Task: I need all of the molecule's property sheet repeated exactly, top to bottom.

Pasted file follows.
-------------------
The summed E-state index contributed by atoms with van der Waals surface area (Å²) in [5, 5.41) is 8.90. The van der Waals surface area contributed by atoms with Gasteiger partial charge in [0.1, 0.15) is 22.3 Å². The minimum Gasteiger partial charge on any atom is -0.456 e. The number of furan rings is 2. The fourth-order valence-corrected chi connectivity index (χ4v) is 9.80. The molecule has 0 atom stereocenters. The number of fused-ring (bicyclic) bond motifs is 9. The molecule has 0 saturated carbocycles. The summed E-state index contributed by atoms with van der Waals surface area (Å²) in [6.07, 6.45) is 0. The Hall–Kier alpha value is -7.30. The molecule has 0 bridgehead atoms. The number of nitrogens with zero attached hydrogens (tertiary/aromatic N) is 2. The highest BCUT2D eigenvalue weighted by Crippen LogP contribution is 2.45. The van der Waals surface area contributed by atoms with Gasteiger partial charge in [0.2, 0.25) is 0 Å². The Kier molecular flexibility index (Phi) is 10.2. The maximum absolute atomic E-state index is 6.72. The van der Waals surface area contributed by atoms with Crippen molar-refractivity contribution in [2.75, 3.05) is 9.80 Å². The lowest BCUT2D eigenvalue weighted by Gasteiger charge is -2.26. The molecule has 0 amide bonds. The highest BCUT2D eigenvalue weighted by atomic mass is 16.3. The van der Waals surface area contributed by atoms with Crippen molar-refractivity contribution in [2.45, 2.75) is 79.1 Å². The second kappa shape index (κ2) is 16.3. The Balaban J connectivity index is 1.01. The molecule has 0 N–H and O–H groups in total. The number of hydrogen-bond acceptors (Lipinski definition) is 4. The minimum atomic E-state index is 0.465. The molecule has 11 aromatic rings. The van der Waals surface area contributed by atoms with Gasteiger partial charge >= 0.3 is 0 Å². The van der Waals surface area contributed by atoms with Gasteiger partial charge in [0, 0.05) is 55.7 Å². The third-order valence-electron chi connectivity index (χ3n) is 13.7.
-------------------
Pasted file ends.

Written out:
The summed E-state index contributed by atoms with van der Waals surface area (Å²) in [5, 5.41) is 8.90. The van der Waals surface area contributed by atoms with Gasteiger partial charge in [0.1, 0.15) is 22.3 Å². The minimum Gasteiger partial charge on any atom is -0.456 e. The number of furan rings is 2. The fourth-order valence-corrected chi connectivity index (χ4v) is 9.80. The molecule has 0 atom stereocenters. The number of fused-ring (bicyclic) bond motifs is 9. The molecule has 0 saturated carbocycles. The summed E-state index contributed by atoms with van der Waals surface area (Å²) in [6.07, 6.45) is 0. The Hall–Kier alpha value is -7.30. The molecule has 0 bridgehead atoms. The number of nitrogens with zero attached hydrogens (tertiary/aromatic N) is 2. The highest BCUT2D eigenvalue weighted by Crippen LogP contribution is 2.45. The van der Waals surface area contributed by atoms with Gasteiger partial charge in [0.2, 0.25) is 0 Å². The Kier molecular flexibility index (Phi) is 10.2. The maximum absolute atomic E-state index is 6.72. The van der Waals surface area contributed by atoms with Crippen molar-refractivity contribution in [2.75, 3.05) is 9.80 Å². The lowest BCUT2D eigenvalue weighted by Gasteiger charge is -2.26. The molecule has 0 amide bonds. The highest BCUT2D eigenvalue weighted by atomic mass is 16.3. The van der Waals surface area contributed by atoms with Crippen molar-refractivity contribution in [2.45, 2.75) is 79.1 Å². The second kappa shape index (κ2) is 16.3. The Balaban J connectivity index is 1.01. The molecule has 0 N–H and O–H groups in total. The number of hydrogen-bond acceptors (Lipinski definition) is 4. The minimum atomic E-state index is 0.465. The molecule has 11 aromatic rings. The van der Waals surface area contributed by atoms with Gasteiger partial charge >= 0.3 is 0 Å². The van der Waals surface area contributed by atoms with Gasteiger partial charge in [0, 0.05) is 55.7 Å². The third-order valence-electron chi connectivity index (χ3n) is 13.7.